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Rangers' rally isn't enough to overcome mistakes

by Sergei J. Feldman
NEW YORK -- For the New York Rangers, it was a case of too little, too late.

The Rangers started just fine, scoring a goal 38 seconds after the opening faceoff. And they made it a game in the third period by scoring twice to cut a three-goal deficit to one.

It was what happened in between that ended the Rangers' three-game winning streak, as the Atlanta Thrashers left Madison Square Garden with a 6-4 victory.

"All around it wasn't a great game for us," said forward Ryan Callahan, who set the Garden rocking by putting the Rangers in front before some of the crowd could sit down following the National Anthem. "When you play a game like that, you can't expect to have a good 10 minutes and win it."

The "good 10 minutes" Callahan alluded to came in the midway point of the third period when the Rangers scored twice in a span of 2:11 to cut their deficit to 5-4. They just missed getting even a few minutes later when Matt Gilroy's shot hit goalie Chris Mason's glove and clanged off the crossbar. Andrew Ladd's empty-netter in the final minute ended the Rangers' last hopes.

Despite all the things that could've, should've and, at times, did go right for the Blueshirts, the positives were greatly overshadowed by the plethora of glitches throughout the 60-minute effort.

"We lost and we deserved to lose," coach John Tortorella he said. "We shouldn't put ourselves in that type of spot."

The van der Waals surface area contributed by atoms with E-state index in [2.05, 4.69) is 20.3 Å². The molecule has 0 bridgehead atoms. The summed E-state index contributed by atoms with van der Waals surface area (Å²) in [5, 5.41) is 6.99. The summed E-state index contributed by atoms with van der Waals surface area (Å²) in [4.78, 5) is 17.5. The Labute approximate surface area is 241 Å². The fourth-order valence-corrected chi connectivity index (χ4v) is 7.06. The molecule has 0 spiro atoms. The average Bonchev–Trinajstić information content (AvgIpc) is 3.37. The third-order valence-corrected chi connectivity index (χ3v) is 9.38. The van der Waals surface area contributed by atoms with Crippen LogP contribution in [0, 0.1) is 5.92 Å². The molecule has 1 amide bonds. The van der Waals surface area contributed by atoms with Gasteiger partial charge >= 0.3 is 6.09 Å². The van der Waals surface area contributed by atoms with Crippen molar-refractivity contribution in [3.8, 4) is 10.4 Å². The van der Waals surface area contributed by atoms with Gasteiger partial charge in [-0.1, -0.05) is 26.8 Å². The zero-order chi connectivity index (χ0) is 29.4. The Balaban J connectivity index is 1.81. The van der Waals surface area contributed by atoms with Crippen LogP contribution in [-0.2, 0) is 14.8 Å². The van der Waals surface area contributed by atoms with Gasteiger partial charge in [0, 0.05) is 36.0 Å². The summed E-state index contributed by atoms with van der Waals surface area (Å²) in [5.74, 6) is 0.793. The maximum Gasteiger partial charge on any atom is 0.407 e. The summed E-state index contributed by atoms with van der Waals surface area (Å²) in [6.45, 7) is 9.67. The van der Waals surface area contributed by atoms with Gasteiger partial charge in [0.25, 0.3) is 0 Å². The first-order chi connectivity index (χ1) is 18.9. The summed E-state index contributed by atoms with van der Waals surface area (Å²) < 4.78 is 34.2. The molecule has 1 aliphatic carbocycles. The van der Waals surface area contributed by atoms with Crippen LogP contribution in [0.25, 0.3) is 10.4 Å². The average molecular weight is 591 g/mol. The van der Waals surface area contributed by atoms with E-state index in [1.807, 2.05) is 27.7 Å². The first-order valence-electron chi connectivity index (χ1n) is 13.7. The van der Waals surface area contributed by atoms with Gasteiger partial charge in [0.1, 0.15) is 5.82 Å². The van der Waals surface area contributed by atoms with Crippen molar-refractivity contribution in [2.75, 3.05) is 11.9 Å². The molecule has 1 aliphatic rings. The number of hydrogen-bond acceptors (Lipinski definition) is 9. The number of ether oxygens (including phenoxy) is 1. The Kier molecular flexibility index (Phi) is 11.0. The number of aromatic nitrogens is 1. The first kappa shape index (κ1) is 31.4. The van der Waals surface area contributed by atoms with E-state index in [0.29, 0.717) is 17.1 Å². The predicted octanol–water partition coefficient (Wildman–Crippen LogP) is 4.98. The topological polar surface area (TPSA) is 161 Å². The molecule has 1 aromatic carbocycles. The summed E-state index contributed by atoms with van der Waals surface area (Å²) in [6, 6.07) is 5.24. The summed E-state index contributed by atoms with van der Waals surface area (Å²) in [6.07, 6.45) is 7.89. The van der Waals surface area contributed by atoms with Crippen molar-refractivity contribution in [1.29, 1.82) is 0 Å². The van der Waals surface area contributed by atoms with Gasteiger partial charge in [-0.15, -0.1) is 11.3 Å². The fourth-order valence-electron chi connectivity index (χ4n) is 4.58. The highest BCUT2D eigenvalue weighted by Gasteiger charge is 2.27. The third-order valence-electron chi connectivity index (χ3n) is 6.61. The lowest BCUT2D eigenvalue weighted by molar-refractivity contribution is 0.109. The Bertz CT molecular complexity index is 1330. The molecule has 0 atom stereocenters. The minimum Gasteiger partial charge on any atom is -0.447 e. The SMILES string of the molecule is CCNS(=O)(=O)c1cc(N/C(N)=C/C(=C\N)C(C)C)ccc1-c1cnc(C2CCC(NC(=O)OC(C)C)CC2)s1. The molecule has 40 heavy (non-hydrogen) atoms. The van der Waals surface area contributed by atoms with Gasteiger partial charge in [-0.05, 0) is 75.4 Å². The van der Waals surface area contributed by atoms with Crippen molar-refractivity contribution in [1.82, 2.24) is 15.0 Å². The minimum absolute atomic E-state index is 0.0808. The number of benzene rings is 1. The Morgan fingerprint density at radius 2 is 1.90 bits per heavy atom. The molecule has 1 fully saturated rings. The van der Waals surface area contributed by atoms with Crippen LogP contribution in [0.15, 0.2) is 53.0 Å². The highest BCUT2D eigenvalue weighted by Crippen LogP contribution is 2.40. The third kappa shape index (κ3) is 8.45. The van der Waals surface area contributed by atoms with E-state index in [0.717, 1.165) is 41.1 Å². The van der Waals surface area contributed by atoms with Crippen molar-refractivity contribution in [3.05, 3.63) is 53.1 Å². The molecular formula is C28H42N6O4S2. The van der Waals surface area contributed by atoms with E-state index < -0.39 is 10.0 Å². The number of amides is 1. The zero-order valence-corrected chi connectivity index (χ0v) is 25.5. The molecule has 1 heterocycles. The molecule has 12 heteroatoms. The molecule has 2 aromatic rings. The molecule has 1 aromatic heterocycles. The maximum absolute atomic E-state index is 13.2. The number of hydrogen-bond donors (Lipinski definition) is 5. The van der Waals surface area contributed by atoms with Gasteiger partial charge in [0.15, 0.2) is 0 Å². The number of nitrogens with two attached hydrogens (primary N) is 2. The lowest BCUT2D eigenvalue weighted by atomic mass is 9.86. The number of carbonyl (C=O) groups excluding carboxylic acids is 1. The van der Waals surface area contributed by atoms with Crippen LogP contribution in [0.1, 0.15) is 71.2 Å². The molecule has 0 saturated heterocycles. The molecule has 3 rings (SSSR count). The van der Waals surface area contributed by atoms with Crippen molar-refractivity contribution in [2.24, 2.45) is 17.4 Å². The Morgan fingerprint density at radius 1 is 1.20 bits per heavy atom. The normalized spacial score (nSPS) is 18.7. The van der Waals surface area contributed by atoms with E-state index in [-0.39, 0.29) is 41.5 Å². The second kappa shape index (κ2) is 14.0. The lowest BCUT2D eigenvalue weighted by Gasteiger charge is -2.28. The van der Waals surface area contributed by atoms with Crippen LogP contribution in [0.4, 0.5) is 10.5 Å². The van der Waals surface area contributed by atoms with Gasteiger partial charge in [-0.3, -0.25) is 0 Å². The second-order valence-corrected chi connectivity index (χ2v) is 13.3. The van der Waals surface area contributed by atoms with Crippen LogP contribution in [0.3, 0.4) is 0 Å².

That "spot" included starting the game like a team headed for a championship run -- the Rangers outshot, outhit, outskated and outscored the Thrashers in the first 10 minutes..

"We played really well the first half of the [first] period," Tortorella said.
"All around it wasn't a great game for us.  When you play a game like that, you can't expect to have a good 10 minutes and win it." -- Ryan Callahan
But the lapses started to accumulate after that -- Brian Little left Sean Avery in his wake at center ice, turnstiled Mark Staal and beat Martin Biron for the first of four highlight-reel goals to tie the game late in the first period, and the dangerous decisions turned into trends in the second period and early in the third, when Atlanta raced to a 5-2 lead. 

Moving forward, while needing to pay closer attention to the finer points of the game, the Rangers can use their good start, three-game winning streak and comeback effort as building blocks.

Consistent winning, after all, is a process.

"We didn't give up," Staal said. "We were down three goals and kept going after them and kept playing. That's a positive  we can take. Obviously, we can't get down 5-2 -- but to be down three goals, usually you're out of it. We managed to get ourselves back in the game and gave ourselves a chance to win it."

A game they could have -- but one, as per the coach, that they deserved to lose.
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